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Tuesday, March 28, 2017

In memoriam

On February 23, 1973, the recently-elected MP for the then-riding of Grand Falls—White Bay—Labrador delivered his maiden speech in the House of Commons.

Bill Rompkey went on to be re-elected four times in that riding, and twice in the future standalone Labrador riding whose creation he mused about in 1973. In 1995 was appointed to the Senate, where he served until the mandatory retirement age in 2011.

Mr. Rompkey — "the Boss" to any of us who ever worked for him — died last week in Ottawa at the age of 80.

Here, for the record, is the text of that maiden speech (scanning errors excepted.) As always, it is fascinating to note how many things have changed in the intervening four decades, and how many things have stayed the same.

* * *

Mr. William Rompkey (Parliamentary Secretary to Minister of the Environment):  Mr, Speaker, it is a great pleasure to rise as a member of this House on the first occasion and it is a particular pleasure to take part in the budget debate. I want to say to you, Sir, I am very pleased to be here at this time as the member for Grand Falls—White Bay—Labrador. May I also take this opportunity of saying to you and to those who occupy that chair how impressed I have been with the impartiality and fairness with which you conduct yourselves. I want to tell the House something about my riding. I will try to relate my remarks to the budget speech because certain aspects of the budget have very wide implications for my riding.

This is one of the largest ridings in Canada, encompassing an area of about 130,000 square miles including a great part of the island of Newfoundland and the territory of Labrador of some 112,000 square miles. It is a wide-spread riding with diverse and divergent social and economic problems ranging from the problems of the woods industry in central Newfoundland through the beautiful Green Bay area with its great tourist potential, through the area of White Bay which is primarily concerned with the fishing industry, to the whole territory of Labrador. This area has been called the last great storehouse of natural wealth, but even in Labrador there are great contradictions. On the coast are the small isolated communities sometimes ranging from two or three families in the summer months to communities of 1,000 people. In the central part of Labrador we have the communities of Hamilton Inlet, Goose Bay—which is now undergoing a transitional stage—and in the west one of the greatest hydroelectric developments in the world at Churchill Falls. Farther west there are the great iron mines of Labrador City and Wabush. It is a land of contrasts. There, too, we have the Indian and Eskimo communities. These people are desperately trying to adapt themselves to the twentieth century. If we think we are having cultural problems in adapting to the rapid pace of technology, these people are suffering even more so in that regard. These changes baffle all of us who are Canadians whether we live in small villages or large cities. So, in a way, this riding is a microcosm of Canada with problems of regional disparity, problems of great distances to be spanned, problems of communication from one end to the other, and problems of economic and social development.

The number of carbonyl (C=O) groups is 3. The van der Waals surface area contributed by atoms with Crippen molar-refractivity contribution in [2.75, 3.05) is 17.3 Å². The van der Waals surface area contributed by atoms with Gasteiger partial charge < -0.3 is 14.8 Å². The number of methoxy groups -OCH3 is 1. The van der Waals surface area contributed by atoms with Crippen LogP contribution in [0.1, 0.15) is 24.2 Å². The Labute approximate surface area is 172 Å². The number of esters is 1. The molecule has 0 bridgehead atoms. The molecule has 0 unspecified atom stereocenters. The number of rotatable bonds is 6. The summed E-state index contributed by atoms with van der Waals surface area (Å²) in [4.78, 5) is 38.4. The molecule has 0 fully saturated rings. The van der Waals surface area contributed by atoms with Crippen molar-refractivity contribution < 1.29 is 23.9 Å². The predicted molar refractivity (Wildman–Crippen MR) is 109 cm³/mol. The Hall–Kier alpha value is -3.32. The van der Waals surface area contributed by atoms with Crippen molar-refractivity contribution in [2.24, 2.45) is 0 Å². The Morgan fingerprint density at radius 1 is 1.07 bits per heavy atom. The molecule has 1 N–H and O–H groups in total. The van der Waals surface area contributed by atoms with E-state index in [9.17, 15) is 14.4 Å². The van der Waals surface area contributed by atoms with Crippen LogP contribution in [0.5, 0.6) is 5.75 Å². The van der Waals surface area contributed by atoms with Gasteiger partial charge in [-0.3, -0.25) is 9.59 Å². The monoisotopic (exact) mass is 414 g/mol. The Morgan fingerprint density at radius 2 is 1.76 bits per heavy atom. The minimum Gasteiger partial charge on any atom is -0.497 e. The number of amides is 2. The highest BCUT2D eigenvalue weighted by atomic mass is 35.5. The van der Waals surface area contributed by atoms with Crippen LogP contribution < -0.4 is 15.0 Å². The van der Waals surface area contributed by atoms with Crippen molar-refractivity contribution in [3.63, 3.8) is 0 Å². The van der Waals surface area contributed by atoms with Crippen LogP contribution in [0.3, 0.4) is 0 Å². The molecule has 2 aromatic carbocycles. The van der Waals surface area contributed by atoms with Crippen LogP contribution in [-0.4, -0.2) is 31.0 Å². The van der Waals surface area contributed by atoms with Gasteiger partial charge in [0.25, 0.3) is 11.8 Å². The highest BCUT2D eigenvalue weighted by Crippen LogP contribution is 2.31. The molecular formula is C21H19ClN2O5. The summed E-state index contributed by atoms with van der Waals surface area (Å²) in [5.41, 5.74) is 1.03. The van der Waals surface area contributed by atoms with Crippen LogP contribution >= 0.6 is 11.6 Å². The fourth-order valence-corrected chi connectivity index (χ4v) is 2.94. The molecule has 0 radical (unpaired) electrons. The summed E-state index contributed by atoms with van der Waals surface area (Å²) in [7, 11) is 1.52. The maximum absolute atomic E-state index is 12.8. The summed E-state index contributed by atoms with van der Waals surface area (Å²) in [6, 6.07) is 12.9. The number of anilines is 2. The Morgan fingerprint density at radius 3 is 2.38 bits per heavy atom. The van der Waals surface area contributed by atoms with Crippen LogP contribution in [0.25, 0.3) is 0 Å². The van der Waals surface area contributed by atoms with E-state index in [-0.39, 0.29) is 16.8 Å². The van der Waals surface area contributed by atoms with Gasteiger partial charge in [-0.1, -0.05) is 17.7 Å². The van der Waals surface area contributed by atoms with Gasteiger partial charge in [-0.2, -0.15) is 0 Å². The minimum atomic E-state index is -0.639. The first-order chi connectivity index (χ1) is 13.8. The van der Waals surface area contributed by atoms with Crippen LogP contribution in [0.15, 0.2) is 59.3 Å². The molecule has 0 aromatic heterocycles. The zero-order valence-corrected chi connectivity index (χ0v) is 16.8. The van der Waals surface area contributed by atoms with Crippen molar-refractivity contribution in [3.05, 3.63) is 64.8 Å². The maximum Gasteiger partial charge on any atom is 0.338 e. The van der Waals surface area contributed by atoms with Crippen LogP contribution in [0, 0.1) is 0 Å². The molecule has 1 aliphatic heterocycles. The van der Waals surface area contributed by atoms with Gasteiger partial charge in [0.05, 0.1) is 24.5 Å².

It is to areas such as mine that this budget is mostly aimed. I take issue with the term that our areas are have-not provinces. They have been described as such in the past. We may be have-not in economic terms, but there is a great cultural heritage there and a great historic background from which to draw. In these areas there is a sense of identity and a sense of community which my friends from Quebec may understand very well but which I believe is lacking today in many areas of North America and, indeed, in the world where the impact of technology has been felt. So there is a lot there to be thankful for.